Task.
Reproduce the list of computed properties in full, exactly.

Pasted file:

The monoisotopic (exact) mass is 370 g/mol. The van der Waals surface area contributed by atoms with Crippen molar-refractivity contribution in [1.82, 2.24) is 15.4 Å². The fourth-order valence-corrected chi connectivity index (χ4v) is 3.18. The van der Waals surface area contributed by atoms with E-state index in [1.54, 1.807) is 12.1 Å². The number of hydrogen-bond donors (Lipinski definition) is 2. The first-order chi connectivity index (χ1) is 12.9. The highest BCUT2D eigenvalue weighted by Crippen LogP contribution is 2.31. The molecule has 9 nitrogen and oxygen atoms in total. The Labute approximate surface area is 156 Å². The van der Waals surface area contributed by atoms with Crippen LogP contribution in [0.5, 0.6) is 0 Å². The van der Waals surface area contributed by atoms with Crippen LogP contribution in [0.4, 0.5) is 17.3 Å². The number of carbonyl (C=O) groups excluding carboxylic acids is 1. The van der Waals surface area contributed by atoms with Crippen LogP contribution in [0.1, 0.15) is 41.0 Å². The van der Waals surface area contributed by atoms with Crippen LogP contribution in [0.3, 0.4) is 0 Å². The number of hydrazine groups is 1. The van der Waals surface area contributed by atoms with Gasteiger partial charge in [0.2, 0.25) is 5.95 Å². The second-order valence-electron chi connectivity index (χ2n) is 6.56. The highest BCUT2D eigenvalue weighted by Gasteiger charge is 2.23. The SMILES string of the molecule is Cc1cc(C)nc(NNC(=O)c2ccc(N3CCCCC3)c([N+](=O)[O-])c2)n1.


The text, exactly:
The monoisotopic (exact) mass is 370 g/mol. The van der Waals surface area contributed by atoms with Crippen molar-refractivity contribution in [1.82, 2.24) is 15.4 Å². The fourth-order valence-corrected chi connectivity index (χ4v) is 3.18. The van der Waals surface area contributed by atoms with E-state index in [1.54, 1.807) is 12.1 Å². The number of hydrogen-bond donors (Lipinski definition) is 2. The first-order chi connectivity index (χ1) is 12.9. The highest BCUT2D eigenvalue weighted by Crippen LogP contribution is 2.31. The molecule has 9 nitrogen and oxygen atoms in total. The Labute approximate surface area is 156 Å². The van der Waals surface area contributed by atoms with Crippen LogP contribution in [0.5, 0.6) is 0 Å². The van der Waals surface area contributed by atoms with Crippen LogP contribution in [0.4, 0.5) is 17.3 Å². The number of carbonyl (C=O) groups excluding carboxylic acids is 1. The van der Waals surface area contributed by atoms with Crippen LogP contribution in [0.1, 0.15) is 41.0 Å². The van der Waals surface area contributed by atoms with Crippen LogP contribution in [0.3, 0.4) is 0 Å². The number of hydrazine groups is 1. The van der Waals surface area contributed by atoms with Gasteiger partial charge in [0.2, 0.25) is 5.95 Å². The second-order valence-electron chi connectivity index (χ2n) is 6.56. The highest BCUT2D eigenvalue weighted by Gasteiger charge is 2.23. The SMILES string of the molecule is Cc1cc(C)nc(NNC(=O)c2ccc(N3CCCCC3)c([N+](=O)[O-])c2)n1.